SANTA BARBARA — The time to re-invent the politics of black Los Angeles has come. The death of Councilman Gilbert W. Lindsay and the retirement of Councilman Robert Farrell give voters in their districts an opportunity to elect successors who can teach the nation a political lesson about coalition-building at the local level.
Recognizing that all politics is local first means understanding what distinguishes Los Angeles and Southern California. Most important, but seldom acknowledged, is the fact that this region was once part of Mexico. Although there has been a concerted effort to bury this cultural heritage, the question of Latinos lingers.
Accordingly, those who aspire to replace Lindsay and Farrell--to a much greater extent than their counterparts in Philadelphia, Atlanta, St. Louis and a good slice of this nation--have to be sensitive to the interests of more than one ethnic minority that faces discrimination. That is a formidable task.
Wars and escalating debt in Central America have transformed the demography of Southern California, generally, and Farrell's and Lindsay's districts--the 8th and 9th, respectively--particularly. The city's Latino population, now close to 40%, continues to grow; the number of African-Americans remains flat, at 18%. In part, this is because many African-Americans are returning to their families' original homes in Texas, Louisiana and the Deep South. But the number of black immigrants from Belize, Jamaica, Guyana and Africa, for example, is climbing, though not at the same rapid rate as that for Latinos. (These immigrants illustrate the narrowness of the term "African-American," which tends to exclude those of African descent who may not be "American.")
Black politicians in Los Angeles face special challenges because of the peculiar demographics of the region. This reality is laced with irony.
--Though blacks constituted less than 15% of Los Angeles' population, Tom Bradley was elected mayor, in 1973, more than a decade and a half before David N. Dinkins was nominated and elected in New York City.
--Though blacks made up only 8% of the state's population, Mervyn M. Dymally was elected lieutenant governor in California 10 years before L. Douglas Wilder, now governor, was elected to the equivalent post in Virginia.
--Maxine Waters, while serving in the state Assembly, was appointed chair of the Democratic Caucus four years before William H. Gray III was elected chairman of the Democratic Caucus of the U.S. Congress.
--Willie Brown is entering his second decade as Speaker of the Assembly; in New York, Arthur O. Eve--the exceptionally competent African-American assemblyman from Buffalo--has been repeatedly foiled in his bids to reach the top legislative post.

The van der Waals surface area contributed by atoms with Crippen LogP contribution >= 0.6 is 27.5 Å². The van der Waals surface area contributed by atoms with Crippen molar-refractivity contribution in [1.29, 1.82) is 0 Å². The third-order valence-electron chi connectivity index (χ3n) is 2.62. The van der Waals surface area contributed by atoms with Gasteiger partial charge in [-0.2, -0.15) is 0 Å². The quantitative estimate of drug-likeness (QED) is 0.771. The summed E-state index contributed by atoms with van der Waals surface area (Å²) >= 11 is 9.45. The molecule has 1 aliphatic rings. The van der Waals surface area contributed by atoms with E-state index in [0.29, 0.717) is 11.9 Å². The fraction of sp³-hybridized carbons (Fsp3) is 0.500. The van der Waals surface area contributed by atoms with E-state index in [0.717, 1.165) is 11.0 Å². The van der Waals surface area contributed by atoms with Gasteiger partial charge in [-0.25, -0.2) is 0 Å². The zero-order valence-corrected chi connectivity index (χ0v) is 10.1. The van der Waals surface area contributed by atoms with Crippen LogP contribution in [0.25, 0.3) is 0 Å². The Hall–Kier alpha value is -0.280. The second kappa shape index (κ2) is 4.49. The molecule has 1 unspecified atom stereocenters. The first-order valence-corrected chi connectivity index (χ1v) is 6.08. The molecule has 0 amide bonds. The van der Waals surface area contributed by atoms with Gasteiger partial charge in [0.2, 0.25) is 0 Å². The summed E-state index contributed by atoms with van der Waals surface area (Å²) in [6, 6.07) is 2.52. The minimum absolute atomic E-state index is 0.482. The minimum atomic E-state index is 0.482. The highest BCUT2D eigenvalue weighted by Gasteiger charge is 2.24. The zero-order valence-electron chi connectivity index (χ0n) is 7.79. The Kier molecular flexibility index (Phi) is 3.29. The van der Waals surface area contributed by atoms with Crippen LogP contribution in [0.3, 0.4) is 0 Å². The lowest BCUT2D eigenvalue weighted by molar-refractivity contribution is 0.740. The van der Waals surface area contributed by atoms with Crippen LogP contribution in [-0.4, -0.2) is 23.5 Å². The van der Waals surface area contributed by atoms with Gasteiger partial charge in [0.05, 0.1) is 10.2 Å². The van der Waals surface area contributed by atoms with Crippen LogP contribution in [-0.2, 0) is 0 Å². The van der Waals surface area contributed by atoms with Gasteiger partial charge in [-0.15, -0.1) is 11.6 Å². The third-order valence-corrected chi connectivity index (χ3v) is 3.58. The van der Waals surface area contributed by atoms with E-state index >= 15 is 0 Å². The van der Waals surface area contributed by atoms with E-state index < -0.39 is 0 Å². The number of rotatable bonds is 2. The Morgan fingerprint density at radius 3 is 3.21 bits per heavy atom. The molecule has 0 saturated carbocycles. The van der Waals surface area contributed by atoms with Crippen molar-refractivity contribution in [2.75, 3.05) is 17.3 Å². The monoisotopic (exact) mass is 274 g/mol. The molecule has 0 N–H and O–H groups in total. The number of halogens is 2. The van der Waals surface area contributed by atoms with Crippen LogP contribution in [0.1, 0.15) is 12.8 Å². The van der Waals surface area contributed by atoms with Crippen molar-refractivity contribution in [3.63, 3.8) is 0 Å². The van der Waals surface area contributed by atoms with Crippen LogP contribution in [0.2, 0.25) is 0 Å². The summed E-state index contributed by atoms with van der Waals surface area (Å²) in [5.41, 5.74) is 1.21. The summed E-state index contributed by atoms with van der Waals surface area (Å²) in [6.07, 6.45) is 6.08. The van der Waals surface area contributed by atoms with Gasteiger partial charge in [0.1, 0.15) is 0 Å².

This relative "success" of black politicians--Bradley's losing races for governor notwithstanding--has led some analysts to conclude that power brokers can get away with their unwillingness to come to terms with the burgeoning Latino population, now at least one-third of the state's, by granting limited concessions to the smaller African-American constituency or black politicians. Others suggest another escape route: Because blacks probably constitute the third largest ethnic minority in California, the state is better able to adjust to the new political imperative of "diversity"; by contrast, in such states as New York, where the black minority is largest, anti-black racism converts the issue of "diversity" into a "Negro Question," thereby weakening the imperative.
This is not intended to downplay the acknowledged anti-black racism that plagues Los Angeles. It is only to suggest that the political heirs of Lindsay and Farrell must have more than an ordinary ability to form coalitions.
The 8th District, for example, is 66% black, while Latinos comprise nearly 18%, according to '88 figures. Lindsay's 9th is 58% black, 25% Latino, per these estimates. The newly elected leaders of these constituencies must therefore be more like Ronald V. Dellums, the Democratic congressman from Berkeley, than Gus Savage, his Democratic colleague from Chicago. Simply put, they must have an multiethnic appeal to become effective leaders.
It also suggests something else. Just as the English-speaking Brian Mulroney and other high-level English politicians in Canada--where the fate of the nation rests on accommodating the Quebecois--are obligated to have some knowledge of French, so should the post-Lindsay-Farrell generation of black leaders acquire at least a reading knowledge or rudimentary speaking ability of Spanish. (Hopefully, the City Council, the mayor, the Board of Supervisors on up to the governor--and all officeholders in between--would follow their example.)
This requirement makes for an obvious difficulty among the most likely candidates--Mark Ridley-Thomas, Billy Mills Jr. and Kerman Maddox. The black community in Los Angeles, long burdened by economic recession and its accompanying ills, at times is quick to misinterpret overtures to Latinos as giving up hard-won victories. There is, sadly, not much reason to expect such ethnic defensiveness to ebb.
But, to his credit, Jesse Jackson, in his 1988 bid for the Democratic nomination for President, demonstrated that it is possible to build a multiethnic coalition without sacrificing the interests of black voters. Indeed, the common interests of voters in Lindsay's and Farrell's districts--affordable housing, accessible and safe mass transit, good schools--are the crucible for the shaping of a new political force. The next generation of black leaders can afford to do no less if they expect to survive politically.